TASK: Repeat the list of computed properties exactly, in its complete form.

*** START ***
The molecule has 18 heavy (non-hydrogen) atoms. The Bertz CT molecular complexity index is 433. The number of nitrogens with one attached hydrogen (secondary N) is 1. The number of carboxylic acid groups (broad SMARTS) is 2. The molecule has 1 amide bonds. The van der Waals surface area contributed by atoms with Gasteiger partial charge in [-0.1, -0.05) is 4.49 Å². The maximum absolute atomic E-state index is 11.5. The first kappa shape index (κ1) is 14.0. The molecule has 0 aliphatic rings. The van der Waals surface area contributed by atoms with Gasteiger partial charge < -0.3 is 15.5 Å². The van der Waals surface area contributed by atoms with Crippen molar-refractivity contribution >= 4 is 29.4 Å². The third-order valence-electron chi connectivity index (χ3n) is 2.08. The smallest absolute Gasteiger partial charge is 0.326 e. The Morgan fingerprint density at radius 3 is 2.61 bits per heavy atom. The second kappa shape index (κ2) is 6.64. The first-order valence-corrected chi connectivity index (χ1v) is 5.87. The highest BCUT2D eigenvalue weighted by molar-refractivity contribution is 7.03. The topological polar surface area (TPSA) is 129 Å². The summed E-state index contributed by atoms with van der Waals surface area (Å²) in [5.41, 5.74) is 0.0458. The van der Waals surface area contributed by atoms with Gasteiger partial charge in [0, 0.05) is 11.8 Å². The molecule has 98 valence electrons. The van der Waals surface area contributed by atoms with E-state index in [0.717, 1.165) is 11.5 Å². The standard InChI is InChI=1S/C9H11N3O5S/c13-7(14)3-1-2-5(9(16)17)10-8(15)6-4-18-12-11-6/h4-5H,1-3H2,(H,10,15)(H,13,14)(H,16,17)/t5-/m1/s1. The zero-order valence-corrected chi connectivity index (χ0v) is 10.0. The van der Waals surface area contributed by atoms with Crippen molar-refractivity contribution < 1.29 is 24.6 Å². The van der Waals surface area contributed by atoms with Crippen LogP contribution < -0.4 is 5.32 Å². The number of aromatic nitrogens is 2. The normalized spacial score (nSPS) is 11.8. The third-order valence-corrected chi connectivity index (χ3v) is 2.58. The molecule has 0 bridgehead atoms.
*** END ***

The molecule has 18 heavy (non-hydrogen) atoms. The Bertz CT molecular complexity index is 433. The number of nitrogens with one attached hydrogen (secondary N) is 1. The number of carboxylic acid groups (broad SMARTS) is 2. The molecule has 1 amide bonds. The van der Waals surface area contributed by atoms with Gasteiger partial charge in [-0.1, -0.05) is 4.49 Å². The maximum absolute atomic E-state index is 11.5. The first kappa shape index (κ1) is 14.0. The molecule has 0 aliphatic rings. The van der Waals surface area contributed by atoms with Gasteiger partial charge < -0.3 is 15.5 Å². The van der Waals surface area contributed by atoms with Crippen molar-refractivity contribution >= 4 is 29.4 Å². The third-order valence-electron chi connectivity index (χ3n) is 2.08. The smallest absolute Gasteiger partial charge is 0.326 e. The Morgan fingerprint density at radius 3 is 2.61 bits per heavy atom. The second kappa shape index (κ2) is 6.64. The first-order valence-corrected chi connectivity index (χ1v) is 5.87. The highest BCUT2D eigenvalue weighted by molar-refractivity contribution is 7.03. The topological polar surface area (TPSA) is 129 Å². The summed E-state index contributed by atoms with van der Waals surface area (Å²) in [5.41, 5.74) is 0.0458. The van der Waals surface area contributed by atoms with Gasteiger partial charge in [0, 0.05) is 11.8 Å². The molecule has 98 valence electrons. The van der Waals surface area contributed by atoms with E-state index in [0.717, 1.165) is 11.5 Å². The standard InChI is InChI=1S/C9H11N3O5S/c13-7(14)3-1-2-5(9(16)17)10-8(15)6-4-18-12-11-6/h4-5H,1-3H2,(H,10,15)(H,13,14)(H,16,17)/t5-/m1/s1. The zero-order valence-corrected chi connectivity index (χ0v) is 10.0. The van der Waals surface area contributed by atoms with Crippen molar-refractivity contribution < 1.29 is 24.6 Å². The van der Waals surface area contributed by atoms with Crippen LogP contribution < -0.4 is 5.32 Å². The number of aromatic nitrogens is 2. The normalized spacial score (nSPS) is 11.8. The third-order valence-corrected chi connectivity index (χ3v) is 2.58. The molecule has 0 bridgehead atoms.